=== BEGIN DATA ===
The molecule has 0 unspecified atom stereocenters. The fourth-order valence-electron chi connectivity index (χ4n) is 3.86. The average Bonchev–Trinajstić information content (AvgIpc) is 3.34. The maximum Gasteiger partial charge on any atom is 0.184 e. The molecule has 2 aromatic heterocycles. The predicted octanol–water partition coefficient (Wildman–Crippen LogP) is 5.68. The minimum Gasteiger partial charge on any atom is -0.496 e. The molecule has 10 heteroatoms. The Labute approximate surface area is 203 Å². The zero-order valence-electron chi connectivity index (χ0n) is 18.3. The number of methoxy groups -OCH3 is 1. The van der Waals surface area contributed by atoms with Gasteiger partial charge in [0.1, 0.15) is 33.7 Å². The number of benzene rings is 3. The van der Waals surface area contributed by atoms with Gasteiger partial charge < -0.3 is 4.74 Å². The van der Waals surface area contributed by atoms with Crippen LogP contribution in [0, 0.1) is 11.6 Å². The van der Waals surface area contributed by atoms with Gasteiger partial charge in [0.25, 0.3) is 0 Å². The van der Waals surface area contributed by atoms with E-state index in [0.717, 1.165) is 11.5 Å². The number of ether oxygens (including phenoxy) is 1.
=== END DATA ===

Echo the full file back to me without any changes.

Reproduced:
The molecule has 0 unspecified atom stereocenters. The fourth-order valence-electron chi connectivity index (χ4n) is 3.86. The average Bonchev–Trinajstić information content (AvgIpc) is 3.34. The maximum Gasteiger partial charge on any atom is 0.184 e. The molecule has 2 aromatic heterocycles. The predicted octanol–water partition coefficient (Wildman–Crippen LogP) is 5.68. The minimum Gasteiger partial charge on any atom is -0.496 e. The molecule has 10 heteroatoms. The Labute approximate surface area is 203 Å². The zero-order valence-electron chi connectivity index (χ0n) is 18.3. The number of methoxy groups -OCH3 is 1. The van der Waals surface area contributed by atoms with Gasteiger partial charge in [0.1, 0.15) is 33.7 Å². The number of benzene rings is 3. The van der Waals surface area contributed by atoms with Gasteiger partial charge < -0.3 is 4.74 Å². The van der Waals surface area contributed by atoms with Crippen LogP contribution in [0, 0.1) is 11.6 Å². The van der Waals surface area contributed by atoms with Gasteiger partial charge in [0.25, 0.3) is 0 Å². The van der Waals surface area contributed by atoms with E-state index in [0.717, 1.165) is 11.5 Å². The number of ether oxygens (including phenoxy) is 1.